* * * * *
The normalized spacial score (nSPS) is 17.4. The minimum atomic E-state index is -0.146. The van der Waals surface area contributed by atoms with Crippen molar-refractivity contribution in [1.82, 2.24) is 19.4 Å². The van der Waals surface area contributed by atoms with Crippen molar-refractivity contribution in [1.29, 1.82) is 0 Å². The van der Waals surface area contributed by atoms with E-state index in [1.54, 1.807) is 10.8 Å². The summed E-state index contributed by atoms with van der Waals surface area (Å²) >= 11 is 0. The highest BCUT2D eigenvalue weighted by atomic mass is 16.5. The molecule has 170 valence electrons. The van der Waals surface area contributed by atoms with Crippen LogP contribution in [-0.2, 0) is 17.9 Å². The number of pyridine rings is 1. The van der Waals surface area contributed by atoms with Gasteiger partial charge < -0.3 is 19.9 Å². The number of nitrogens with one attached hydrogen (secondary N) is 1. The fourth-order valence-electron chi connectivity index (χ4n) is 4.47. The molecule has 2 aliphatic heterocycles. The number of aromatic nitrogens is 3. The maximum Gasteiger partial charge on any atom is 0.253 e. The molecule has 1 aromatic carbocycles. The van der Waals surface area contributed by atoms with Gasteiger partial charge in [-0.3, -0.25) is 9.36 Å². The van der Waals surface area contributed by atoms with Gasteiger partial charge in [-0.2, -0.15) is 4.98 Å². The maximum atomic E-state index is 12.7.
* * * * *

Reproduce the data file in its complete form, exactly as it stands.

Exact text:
The normalized spacial score (nSPS) is 17.4. The minimum atomic E-state index is -0.146. The van der Waals surface area contributed by atoms with Crippen molar-refractivity contribution in [1.82, 2.24) is 19.4 Å². The van der Waals surface area contributed by atoms with Crippen molar-refractivity contribution in [1.29, 1.82) is 0 Å². The van der Waals surface area contributed by atoms with E-state index in [1.54, 1.807) is 10.8 Å². The summed E-state index contributed by atoms with van der Waals surface area (Å²) >= 11 is 0. The highest BCUT2D eigenvalue weighted by atomic mass is 16.5. The molecule has 170 valence electrons. The van der Waals surface area contributed by atoms with Crippen LogP contribution in [-0.2, 0) is 17.9 Å². The number of pyridine rings is 1. The van der Waals surface area contributed by atoms with Gasteiger partial charge < -0.3 is 19.9 Å². The number of nitrogens with one attached hydrogen (secondary N) is 1. The fourth-order valence-electron chi connectivity index (χ4n) is 4.47. The molecule has 2 aliphatic heterocycles. The number of aromatic nitrogens is 3. The maximum Gasteiger partial charge on any atom is 0.253 e. The molecule has 1 aromatic carbocycles. The van der Waals surface area contributed by atoms with Gasteiger partial charge in [-0.3, -0.25) is 9.36 Å². The van der Waals surface area contributed by atoms with Gasteiger partial charge in [-0.2, -0.15) is 4.98 Å². The maximum atomic E-state index is 12.7.